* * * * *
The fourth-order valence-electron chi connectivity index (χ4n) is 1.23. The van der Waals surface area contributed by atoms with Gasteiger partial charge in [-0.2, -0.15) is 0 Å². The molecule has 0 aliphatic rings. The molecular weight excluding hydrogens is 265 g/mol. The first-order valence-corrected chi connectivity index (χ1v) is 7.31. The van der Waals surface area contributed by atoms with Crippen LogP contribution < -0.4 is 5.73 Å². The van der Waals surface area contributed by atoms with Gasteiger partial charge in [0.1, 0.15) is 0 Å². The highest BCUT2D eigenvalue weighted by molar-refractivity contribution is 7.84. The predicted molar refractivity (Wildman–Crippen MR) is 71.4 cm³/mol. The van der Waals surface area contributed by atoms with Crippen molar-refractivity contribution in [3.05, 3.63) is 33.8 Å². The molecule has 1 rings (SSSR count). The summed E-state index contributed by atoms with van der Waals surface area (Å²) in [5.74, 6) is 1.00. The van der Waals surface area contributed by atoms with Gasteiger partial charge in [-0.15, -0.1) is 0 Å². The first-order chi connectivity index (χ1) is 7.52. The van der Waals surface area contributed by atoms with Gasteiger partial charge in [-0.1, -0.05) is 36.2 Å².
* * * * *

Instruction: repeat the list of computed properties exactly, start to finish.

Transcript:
The fourth-order valence-electron chi connectivity index (χ4n) is 1.23. The van der Waals surface area contributed by atoms with Gasteiger partial charge in [-0.2, -0.15) is 0 Å². The molecule has 0 aliphatic rings. The molecular weight excluding hydrogens is 265 g/mol. The first-order valence-corrected chi connectivity index (χ1v) is 7.31. The van der Waals surface area contributed by atoms with Crippen LogP contribution < -0.4 is 5.73 Å². The van der Waals surface area contributed by atoms with Gasteiger partial charge in [0.1, 0.15) is 0 Å². The highest BCUT2D eigenvalue weighted by molar-refractivity contribution is 7.84. The predicted molar refractivity (Wildman–Crippen MR) is 71.4 cm³/mol. The van der Waals surface area contributed by atoms with Crippen molar-refractivity contribution in [3.05, 3.63) is 33.8 Å². The molecule has 1 rings (SSSR count). The summed E-state index contributed by atoms with van der Waals surface area (Å²) in [5.74, 6) is 1.00. The van der Waals surface area contributed by atoms with Gasteiger partial charge in [-0.15, -0.1) is 0 Å². The first-order chi connectivity index (χ1) is 7.52. The van der Waals surface area contributed by atoms with Gasteiger partial charge in [-0.1, -0.05) is 36.2 Å².